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Amiga Ranger Chipset

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Amiga Ranger is an unreleased prototype personal computer by Commodore which was intended to be the second generation Amiga chipset, prior to ECS. It was designed by the original Los Gatos Amiga team including Jay Miner.


After the release of the Amiga 1000, Jay Miner began to design its intended successor, between 1986 and 1987. Code named Amiga Ranger, it was planned to be highly expandable like Amiga 2000 with better graphics and CPU. The Ranger is said to have possibly included a 68010 or 68020 CPU.

Information for this new chipset remains unclear. However, the sound system may have still been the same as the original chipset. According to R. J. Mical, the new chipset kept the original 13-bit DAC for its CLUT but with quadrupled color registers from 32 to 128. The color palette would have remained at 4096 colors but the resolution could go up to 1024×1024 pixels with 128 colors (7-bit color depth). Additionally the chipset can address up to 2 MB of Chip RAM space.

Ranger used 2 MB VRAM as chip memory. In an interview, Jay Miner described benefits of using VRAM instead of DRAM; this gave the display system enough memory bandwidth for 1024×1024 pixel displays. From the known specification, it could be said that Ranger chipset was designed to compete with Sharp's X68000 personal computers (released in 1987) which takes advantage of VRAM technology for displaying a 1024×1024 pixel screens in 16 colors.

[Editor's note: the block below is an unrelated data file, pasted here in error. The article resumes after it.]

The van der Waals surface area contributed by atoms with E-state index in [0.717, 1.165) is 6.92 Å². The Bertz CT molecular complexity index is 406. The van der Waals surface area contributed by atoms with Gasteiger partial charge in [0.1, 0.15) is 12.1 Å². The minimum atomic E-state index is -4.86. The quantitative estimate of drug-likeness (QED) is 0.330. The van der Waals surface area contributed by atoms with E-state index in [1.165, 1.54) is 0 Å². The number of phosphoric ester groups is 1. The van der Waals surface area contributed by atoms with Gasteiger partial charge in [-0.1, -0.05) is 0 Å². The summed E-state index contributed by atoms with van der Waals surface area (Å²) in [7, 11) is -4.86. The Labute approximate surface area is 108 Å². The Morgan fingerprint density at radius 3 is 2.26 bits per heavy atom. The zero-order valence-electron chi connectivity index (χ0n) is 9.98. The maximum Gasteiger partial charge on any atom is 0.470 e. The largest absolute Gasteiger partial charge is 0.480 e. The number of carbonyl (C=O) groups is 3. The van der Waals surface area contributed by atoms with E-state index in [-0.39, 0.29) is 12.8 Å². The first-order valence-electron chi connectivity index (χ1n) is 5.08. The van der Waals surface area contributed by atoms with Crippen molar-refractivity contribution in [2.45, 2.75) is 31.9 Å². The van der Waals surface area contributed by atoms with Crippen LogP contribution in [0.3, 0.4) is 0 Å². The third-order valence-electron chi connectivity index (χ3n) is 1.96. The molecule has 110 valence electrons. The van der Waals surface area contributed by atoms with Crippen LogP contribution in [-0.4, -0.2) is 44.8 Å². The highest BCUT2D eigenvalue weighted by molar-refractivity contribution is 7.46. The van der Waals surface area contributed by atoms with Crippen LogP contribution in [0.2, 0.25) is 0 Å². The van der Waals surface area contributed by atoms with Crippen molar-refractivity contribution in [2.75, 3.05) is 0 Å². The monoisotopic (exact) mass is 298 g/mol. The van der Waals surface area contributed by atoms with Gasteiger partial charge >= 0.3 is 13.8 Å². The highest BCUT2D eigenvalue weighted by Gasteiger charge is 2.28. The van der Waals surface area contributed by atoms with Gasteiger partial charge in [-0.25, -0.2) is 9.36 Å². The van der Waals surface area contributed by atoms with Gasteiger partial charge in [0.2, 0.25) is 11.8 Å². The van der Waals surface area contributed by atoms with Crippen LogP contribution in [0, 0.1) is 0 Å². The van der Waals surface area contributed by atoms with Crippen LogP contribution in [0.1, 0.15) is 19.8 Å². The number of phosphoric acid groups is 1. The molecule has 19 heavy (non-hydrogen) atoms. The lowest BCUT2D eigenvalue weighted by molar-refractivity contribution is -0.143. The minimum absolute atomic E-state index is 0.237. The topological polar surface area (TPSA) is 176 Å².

Jay Miner made sure that the Ranger chipset was completed and fully tested before he left Commodore in hope that one day the company would release it. But at that time, VRAM was considered expensive compared to DRAM, so Commodore refused to release Ranger for its high price which was unsuitable for the low-end systems like Amiga 500 to cover its costs. Dale Luck is in possession of a Ranger system prototype, but it's unknown in what state it is.

In a few years, VRAM costs dropped to be only 20% more than DRAM, so Commodore planned to use VRAM in the AAA chipset, the next-gen Amiga chipset left in an unfinished state when the company went into voluntary liquidation in 1994.

Some thoughts of a built-in blitter per playfield designed in Ranger had been rejected by Dave Haynie. However, a post on Team Amiga explained the Ranger idea:

The "Ranger" was the code-name for the A1000-followup idea/project/notion/whatever being advocated by the Los Gatos Amiga group. It may have been 68010 with or without simple MMU, or with 68020, or with virtually any other magical thing you can imagine, including way better Amiga chips (already designed and working, only Commodore refused to release them), etc. Basically, "Ranger" became a kind of catch all for anything anyone ever believed would have been done better had Los Gatos not lost out over Commodore Germany's A2000 configuration (which, itself, was nothing more than an A1000 with Zorro backplane attached and the slot form-factor changed to permit this bridge card idea; Germany also being where Commodore PCs came from, at the time). I of course inherited this form factor and design spec when I took on the A2000-CR project in West Chester. I did manage to improve a few details (real CPU slot, real Video slot), as well as using the A500 architecture and integrating the expansion logic.

There's no question a "Ranger" project did exist in some form at Los Gatos. Far as I know, it was never completed, though I wasn't out there. It made the transition from "legend" to "myth" over ten years ago, I'm afraid, gaining new powers with each retelling, after the fashion of all good myths.


Amiga Ranger Chipset Wikipedia

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